There's a wonderful woman called Joanne Coste (sp may be wrong) doing this sort of work with dementia and brain-damaged patients (as there are also many cognitive neuroscientists). I'll try to come back tomorrow with an example from her work. She's useful -- nowhere near the philosophical accomplishment of Grandin, I think, but useful. And others will build on her work.


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Contrarian
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posted 17 November 2005 03:25 PM      Profile for Contrarian     Send New Private Message      Edit/Delete Post  Reply With Quote 
Here she is; Joanne Koenig Coste.

It's an interesting website, published by Ortho-McNeil Neurologics; it mentions a new drug with a link to a different website; Ortho-McNeil Neurologics just happens to be selling that drug.

I don't think Coste is pushing the drug, but the website does.

[ 17 November 2005: Message edited by: Contrarian ]


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skdadl
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posted 17 November 2005 03:33 PM      Profile for skdadl     Send New Private Message      Edit/Delete Post  Reply With Quote 
Oh, dear. How unfortunate. I wish to disassociate self from any such thing.

I have to go now, but I shall return tomorrow on this topic. Oh, dear. The awful things that Big Pharma companies have done to people with dementia. There are FDA and Health Canada warnings out about them right now.


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skdadl
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posted 17 November 2005 03:39 PM      Profile for skdadl     Send New Private Message      Edit/Delete Post  Reply With Quote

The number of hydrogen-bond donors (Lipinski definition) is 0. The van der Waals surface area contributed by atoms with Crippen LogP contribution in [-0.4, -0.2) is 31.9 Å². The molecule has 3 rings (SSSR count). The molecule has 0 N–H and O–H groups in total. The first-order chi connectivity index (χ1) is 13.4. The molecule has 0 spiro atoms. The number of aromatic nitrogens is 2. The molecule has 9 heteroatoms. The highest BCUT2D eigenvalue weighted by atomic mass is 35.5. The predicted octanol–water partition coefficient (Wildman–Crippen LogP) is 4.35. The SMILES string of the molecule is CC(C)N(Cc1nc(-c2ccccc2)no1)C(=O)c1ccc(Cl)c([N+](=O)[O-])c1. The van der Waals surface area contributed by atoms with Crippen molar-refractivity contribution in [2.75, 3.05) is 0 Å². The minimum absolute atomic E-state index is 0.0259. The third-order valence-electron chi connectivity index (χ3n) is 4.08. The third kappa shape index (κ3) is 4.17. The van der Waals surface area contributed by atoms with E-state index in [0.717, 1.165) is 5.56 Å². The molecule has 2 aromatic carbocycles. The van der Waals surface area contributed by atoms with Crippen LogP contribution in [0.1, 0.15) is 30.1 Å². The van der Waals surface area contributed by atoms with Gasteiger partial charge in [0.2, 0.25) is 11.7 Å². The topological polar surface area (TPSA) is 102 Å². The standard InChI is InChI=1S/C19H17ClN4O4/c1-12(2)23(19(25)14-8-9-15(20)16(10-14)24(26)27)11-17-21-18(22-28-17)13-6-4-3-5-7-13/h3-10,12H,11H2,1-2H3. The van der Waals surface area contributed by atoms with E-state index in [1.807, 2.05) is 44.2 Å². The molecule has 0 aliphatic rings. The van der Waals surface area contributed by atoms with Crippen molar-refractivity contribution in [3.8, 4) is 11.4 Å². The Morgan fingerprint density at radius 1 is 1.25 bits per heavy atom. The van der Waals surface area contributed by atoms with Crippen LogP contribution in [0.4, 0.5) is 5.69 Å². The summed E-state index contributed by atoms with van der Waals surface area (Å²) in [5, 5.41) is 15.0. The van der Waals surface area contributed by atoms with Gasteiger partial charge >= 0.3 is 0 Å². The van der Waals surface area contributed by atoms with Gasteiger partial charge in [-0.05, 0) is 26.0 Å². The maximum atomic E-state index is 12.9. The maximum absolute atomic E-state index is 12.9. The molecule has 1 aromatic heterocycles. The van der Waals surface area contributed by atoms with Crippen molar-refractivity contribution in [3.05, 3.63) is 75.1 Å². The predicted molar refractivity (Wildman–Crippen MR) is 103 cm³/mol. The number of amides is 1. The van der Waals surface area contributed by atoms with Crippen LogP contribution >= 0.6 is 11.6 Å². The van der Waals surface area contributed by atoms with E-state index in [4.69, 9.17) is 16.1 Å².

PS: I would like to add that I appreciate so much listening to everyone who has felt the sparks flying off these new ways of thinking. I have relied so much on listening to people like Grandin and then trying to think by analogy to very different situations. I know that that is hardly science, but it is useful, at least, I think; and honest, humble observation is something that medical science has too often lately turned away from, I think. I really value the new empiricists; y'all help me to think more clearly.
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v michel
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posted 17 November 2005 10:20 PM      Profile for v michel     Send New Private Message      Edit/Delete Post  Reply With Quote 
quote:
Originally posted by brebis noire:

That said, I do have a problem with it all. If methods are developed that favour industrial food production, I'm uncomfortable with that, and no matter how wonderful and intuitive I think that Grandin's ideas are, she still has no choice but to operate within a system that decides how her ideas will be applied, and if they are ultimately useful or not. And since I have enormous problems with the way meat is produced in North America, my enthusiasm for her is a tad damp.


She talks about that in her book too, which is interesting. She feels that her autism frees her from the feelings others might have about cattle being slaughtered. She comes across as almost wistful that she can't feel what you are describing in your post. Basically she thinks it is perfectly logical for humans to kill animals for food, and has no ethical problem with designing slaughter systems. She attributes that cold logic to her autism. She does, however, think that it is wrong for those systems not to be the best that they can be. She goes on at some length about how she hopes that her eventual death is as peaceful as the deaths of her cattle, and about how she thinks of death (even her own) as something functional and necessary with no negative connotations. Again, she attributes this to the autism. Anyhow, I don't want to give a book report here! But it was a really interesting part of her book, that she acknowledges the feelings you are describing and rather than weighing in on them just states matter-of-factly that she cannot feel anything similar.